Fire tax uncommon in Clinton County
DUNNSTOWN — Woodward Township supervisors will consider adopting a fire tax at their regular meeting at 7 p.m. Tuesday at the Dunnstown Fire Hall.
The fire tax has been a topic of debate among residents during and after two recent public meetings hosted by the supervisors.
The supervisors are considering a 1-mill fire tax on assessed property value.
At that rate, it’s estimated the new tax would bring $135,000 to the township, with supervisors then allotting — as they see fit — funds per request from the fire company.
Supervisors Kyle Coleman, Wayne Love and John Barth said Dunnstown Fire Co. has inadequate operating funds and is facing a large expenditure in the short-term: Replacing a 25-year-old fire truck that’s having mechanical issues.
Fire Chief Justin Baker outlined costs to the public at the meetings, and estimated the “bare minimum” cost of a new truck is $600,000, plus nearly $60,000 to properly equip it.
Baker also said the cost to properly outft an individual firefighter is about $16,019.
The township donates $15,000 per year to the fire company and pays for its workers’ compensation insurance amid also allocating money from its Act 13 fund, said township secretary Jackie Bartlett.
The Act 13 funds are rotated annually among the fire company, Woodward Township Police Department and recreation. Paying the workers compensation is mandatory statewide, Bartlett said.
In 2018, the township allocated $16,938 for the fire company’s brush truck, as well as made the $15,000 donation, or allocation, she said.
If supervisors approve the fire tax, the township would be one of few in the county to have one.
Of municipalities near Woodward, only one has implemented a fire tax.
Pine Creek Township enacted a fire property tax of 0.195 mill over a decade ago, according to township secretary Darlene Macklem.
“Pine Creek is a big municipality and we actually support both Woolrich and Avis fire companies,” Macklem said.
The tax is based on the assessed value of a property and is listed separately from a real estate tax, she said.
“It’s separated, it’s not added to the millage rate for your real estate,” she said.
According to the Clinton County Assessment Office, to determine the amount a property owner would pay each year, one would multiply the tax by the assessed value.
If a homeowner’s property was valued at $100,000 they would pay $19.50 per year in Pine Creek Township.
Municipal donations, fundraising and/or local service taxes are what keep many local fire companies going in Clinton County.
Municipalities such as Flemington, Renovo and Mill Hall boroughs and Castanea, Lamar, Wayne and Chapman townships do not have a fire tax.
These municipalities utilize the Local Service Tax as well as allocate funds to their local fire companies within their budgets.
According to the Pennsylvania Department of Community and Economic Developments municipal statistics, every municipality in the county, Woodward Township included, has an LST tax.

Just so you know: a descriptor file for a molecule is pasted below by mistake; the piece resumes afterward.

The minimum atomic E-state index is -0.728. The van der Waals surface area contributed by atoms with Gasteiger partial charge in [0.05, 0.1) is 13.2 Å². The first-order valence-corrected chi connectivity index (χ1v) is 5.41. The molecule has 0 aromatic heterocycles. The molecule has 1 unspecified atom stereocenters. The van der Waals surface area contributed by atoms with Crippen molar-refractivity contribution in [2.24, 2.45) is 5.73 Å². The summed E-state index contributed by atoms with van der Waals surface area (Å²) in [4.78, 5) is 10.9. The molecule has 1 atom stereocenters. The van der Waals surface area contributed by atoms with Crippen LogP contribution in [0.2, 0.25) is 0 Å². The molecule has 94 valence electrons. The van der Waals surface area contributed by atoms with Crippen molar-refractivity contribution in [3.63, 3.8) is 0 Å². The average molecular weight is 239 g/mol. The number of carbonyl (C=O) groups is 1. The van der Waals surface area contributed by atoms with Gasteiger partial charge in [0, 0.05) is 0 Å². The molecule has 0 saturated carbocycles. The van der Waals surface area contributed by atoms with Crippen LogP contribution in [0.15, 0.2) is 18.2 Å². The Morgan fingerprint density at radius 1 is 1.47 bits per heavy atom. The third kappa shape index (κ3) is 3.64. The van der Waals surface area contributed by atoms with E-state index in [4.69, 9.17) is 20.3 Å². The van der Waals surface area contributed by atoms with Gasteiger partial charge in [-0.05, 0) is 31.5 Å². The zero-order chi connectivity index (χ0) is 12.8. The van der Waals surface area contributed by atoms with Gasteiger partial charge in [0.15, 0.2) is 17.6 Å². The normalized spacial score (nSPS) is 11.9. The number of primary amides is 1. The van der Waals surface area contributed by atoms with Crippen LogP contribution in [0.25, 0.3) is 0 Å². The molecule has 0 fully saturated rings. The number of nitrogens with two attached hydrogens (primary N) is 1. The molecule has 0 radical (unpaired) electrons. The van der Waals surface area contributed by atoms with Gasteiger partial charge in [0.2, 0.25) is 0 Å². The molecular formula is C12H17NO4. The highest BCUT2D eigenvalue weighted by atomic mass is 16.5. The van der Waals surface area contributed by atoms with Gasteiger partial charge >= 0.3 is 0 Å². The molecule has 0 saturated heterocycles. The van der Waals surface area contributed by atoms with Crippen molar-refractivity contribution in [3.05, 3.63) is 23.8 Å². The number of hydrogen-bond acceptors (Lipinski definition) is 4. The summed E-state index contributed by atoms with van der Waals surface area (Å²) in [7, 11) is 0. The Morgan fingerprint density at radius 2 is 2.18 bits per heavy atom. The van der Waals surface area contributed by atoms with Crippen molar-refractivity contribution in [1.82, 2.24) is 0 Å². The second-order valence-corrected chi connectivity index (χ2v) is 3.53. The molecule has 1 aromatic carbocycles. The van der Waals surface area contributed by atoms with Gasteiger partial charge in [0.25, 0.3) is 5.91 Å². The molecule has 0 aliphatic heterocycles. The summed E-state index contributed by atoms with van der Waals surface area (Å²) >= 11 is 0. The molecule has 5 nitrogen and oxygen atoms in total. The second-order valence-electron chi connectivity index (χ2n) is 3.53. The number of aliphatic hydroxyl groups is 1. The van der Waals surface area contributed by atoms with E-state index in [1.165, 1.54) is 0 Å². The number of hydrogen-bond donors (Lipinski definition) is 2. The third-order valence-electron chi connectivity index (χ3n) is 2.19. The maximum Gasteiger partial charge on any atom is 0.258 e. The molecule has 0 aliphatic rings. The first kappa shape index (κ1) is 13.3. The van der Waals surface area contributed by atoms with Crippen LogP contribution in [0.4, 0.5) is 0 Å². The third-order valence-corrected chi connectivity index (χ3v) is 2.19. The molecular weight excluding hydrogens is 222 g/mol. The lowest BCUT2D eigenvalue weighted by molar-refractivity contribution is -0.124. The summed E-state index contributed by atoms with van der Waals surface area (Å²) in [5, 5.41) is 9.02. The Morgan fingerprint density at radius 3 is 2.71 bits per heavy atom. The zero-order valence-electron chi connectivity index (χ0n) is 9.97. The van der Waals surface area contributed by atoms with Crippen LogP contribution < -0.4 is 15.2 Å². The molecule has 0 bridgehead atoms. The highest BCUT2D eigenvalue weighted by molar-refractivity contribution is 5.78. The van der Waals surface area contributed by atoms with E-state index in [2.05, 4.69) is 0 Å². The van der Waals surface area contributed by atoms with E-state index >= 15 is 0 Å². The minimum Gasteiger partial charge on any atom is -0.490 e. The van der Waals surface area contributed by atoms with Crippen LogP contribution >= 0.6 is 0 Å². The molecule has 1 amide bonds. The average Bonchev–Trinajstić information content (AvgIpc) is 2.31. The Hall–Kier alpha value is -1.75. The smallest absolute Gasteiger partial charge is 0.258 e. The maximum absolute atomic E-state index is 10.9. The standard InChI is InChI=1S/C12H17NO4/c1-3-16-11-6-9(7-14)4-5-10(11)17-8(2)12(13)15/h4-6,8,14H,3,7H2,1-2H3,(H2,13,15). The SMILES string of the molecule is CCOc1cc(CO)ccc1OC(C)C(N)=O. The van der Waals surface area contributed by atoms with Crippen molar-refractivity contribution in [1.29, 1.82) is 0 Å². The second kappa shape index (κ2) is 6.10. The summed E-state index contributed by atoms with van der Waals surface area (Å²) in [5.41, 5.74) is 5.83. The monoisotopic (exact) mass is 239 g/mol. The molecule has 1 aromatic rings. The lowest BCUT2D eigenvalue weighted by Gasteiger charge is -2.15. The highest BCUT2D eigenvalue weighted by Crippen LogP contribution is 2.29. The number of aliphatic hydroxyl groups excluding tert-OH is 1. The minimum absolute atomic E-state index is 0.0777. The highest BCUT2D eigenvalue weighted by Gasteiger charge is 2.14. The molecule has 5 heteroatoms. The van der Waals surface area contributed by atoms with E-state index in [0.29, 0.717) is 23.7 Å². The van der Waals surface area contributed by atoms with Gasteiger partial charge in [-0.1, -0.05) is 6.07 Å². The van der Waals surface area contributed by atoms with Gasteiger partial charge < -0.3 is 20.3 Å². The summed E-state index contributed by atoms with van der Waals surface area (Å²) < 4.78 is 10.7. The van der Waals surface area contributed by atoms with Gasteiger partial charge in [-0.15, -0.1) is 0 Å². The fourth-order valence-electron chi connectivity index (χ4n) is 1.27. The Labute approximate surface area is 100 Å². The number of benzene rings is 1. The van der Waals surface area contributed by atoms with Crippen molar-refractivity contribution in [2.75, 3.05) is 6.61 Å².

People employed in Woodward pay a $10 LST per year which is split between the township and the Keystone Central School District, the website, munstats.pa.gov, reads.
An LST, formerly Emergency and Municipal Service Tax, can be used by municipalities to help fund local emergency service crews including fire, police and EMS, according to the Commonwealth of Pennsylvania’s website, PA.gov.
This tax is based on employment within a borough or township with a cap at $52 per person annually, the website said.
Crawford Township is the only muncipality in the county out of 24 to not utilize the tax.
The tax is split between the municipality and either the Keystone Central School District or Jersey Shore Area School District.
In 2019, Woodward Township received $1,865.53 from the LST tax, Bartlett said.
Fourteen other municipalities in the county tax employees $10 annually. Twelve tax the maximum $52 and few tax at $30 or $40 — Pine Creek Township taxes the latter which is split between both KCSD and JSSD.
“We have the $52 local services tax, everybody in Western Clinton County pitches in for the ambulance in Renovo,” Chapman Township Secretary Elizabeth Whitty said.
The township also donates $5,000 to the Chapman Township Fire Department each year, Whitty said.
In Mill Hall, firefighters’ workers compensation is paid by the borough, Secretary Brandi Yost said.
“We donate and we pay their workers comp insurance,” she said.
The Mill Hall Fire Co. typically will request donations throughout the year but the borough usually donates a certain sum from its budget, she said.
“They always request donations but the borough actually donates an allotted amount during the year,” she said, adding that the 2020 budget has allocated $5,500 to the company.
Flemington Goodwill Hose Co. submits requests to be included in a yearly budget during the budgeting process, secretary Charity Walizer-Etters said.
“We require the fire company to submit a request during our budget time and then (council) decides if they want to fund the whole project or a part of the project,” she said.
Walizer-Etters added that the company didn’t request any funds in 2020.
In Lamar Township, the supervisors donate $12,000 annually to the Lamar Township/Salona Fire Co., township Secretary Amy Yost said.
“We budget to donate and we provide fuel for their vehicles,” she said.